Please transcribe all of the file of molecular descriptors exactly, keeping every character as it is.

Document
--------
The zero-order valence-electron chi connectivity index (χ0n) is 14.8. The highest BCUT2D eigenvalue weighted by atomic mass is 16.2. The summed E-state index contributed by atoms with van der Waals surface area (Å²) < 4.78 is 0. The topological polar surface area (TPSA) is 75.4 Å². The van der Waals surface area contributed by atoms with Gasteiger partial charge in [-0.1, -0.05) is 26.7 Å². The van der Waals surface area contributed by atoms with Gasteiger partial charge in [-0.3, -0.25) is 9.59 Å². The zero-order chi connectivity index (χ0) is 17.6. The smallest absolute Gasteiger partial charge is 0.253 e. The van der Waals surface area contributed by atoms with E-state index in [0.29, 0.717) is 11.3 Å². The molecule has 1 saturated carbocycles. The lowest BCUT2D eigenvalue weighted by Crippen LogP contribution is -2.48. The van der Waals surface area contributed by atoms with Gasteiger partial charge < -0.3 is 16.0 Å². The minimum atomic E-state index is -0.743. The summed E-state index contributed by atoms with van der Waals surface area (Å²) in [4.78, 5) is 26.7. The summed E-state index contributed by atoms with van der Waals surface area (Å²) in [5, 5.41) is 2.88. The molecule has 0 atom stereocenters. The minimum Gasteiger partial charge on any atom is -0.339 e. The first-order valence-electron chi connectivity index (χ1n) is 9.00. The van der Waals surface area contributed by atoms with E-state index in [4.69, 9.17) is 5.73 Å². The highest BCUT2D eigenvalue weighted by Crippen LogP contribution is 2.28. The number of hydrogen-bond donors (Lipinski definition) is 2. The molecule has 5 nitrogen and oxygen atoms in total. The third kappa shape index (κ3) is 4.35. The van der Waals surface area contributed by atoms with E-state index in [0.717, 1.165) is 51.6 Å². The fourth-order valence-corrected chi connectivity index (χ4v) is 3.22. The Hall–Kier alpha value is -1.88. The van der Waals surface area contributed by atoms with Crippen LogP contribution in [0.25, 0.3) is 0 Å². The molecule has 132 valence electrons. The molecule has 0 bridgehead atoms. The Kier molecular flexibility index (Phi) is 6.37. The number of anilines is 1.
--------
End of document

The zero-order valence-electron chi connectivity index (χ0n) is 14.8. The highest BCUT2D eigenvalue weighted by atomic mass is 16.2. The summed E-state index contributed by atoms with van der Waals surface area (Å²) < 4.78 is 0. The topological polar surface area (TPSA) is 75.4 Å². The van der Waals surface area contributed by atoms with Gasteiger partial charge in [-0.1, -0.05) is 26.7 Å². The van der Waals surface area contributed by atoms with Gasteiger partial charge in [-0.3, -0.25) is 9.59 Å². The zero-order chi connectivity index (χ0) is 17.6. The smallest absolute Gasteiger partial charge is 0.253 e. The van der Waals surface area contributed by atoms with E-state index in [0.29, 0.717) is 11.3 Å². The molecule has 1 saturated carbocycles. The lowest BCUT2D eigenvalue weighted by Crippen LogP contribution is -2.48. The van der Waals surface area contributed by atoms with Gasteiger partial charge < -0.3 is 16.0 Å². The minimum atomic E-state index is -0.743. The summed E-state index contributed by atoms with van der Waals surface area (Å²) in [4.78, 5) is 26.7. The summed E-state index contributed by atoms with van der Waals surface area (Å²) in [5, 5.41) is 2.88. The molecule has 0 atom stereocenters. The minimum Gasteiger partial charge on any atom is -0.339 e. The first-order valence-electron chi connectivity index (χ1n) is 9.00. The van der Waals surface area contributed by atoms with E-state index in [4.69, 9.17) is 5.73 Å². The highest BCUT2D eigenvalue weighted by Crippen LogP contribution is 2.28. The number of hydrogen-bond donors (Lipinski definition) is 2. The molecule has 5 nitrogen and oxygen atoms in total. The third kappa shape index (κ3) is 4.35. The van der Waals surface area contributed by atoms with E-state index in [0.717, 1.165) is 51.6 Å². The fourth-order valence-corrected chi connectivity index (χ4v) is 3.22. The Hall–Kier alpha value is -1.88. The van der Waals surface area contributed by atoms with Crippen LogP contribution in [0.25, 0.3) is 0 Å². The molecule has 132 valence electrons. The molecule has 0 bridgehead atoms. The Kier molecular flexibility index (Phi) is 6.37. The number of anilines is 1.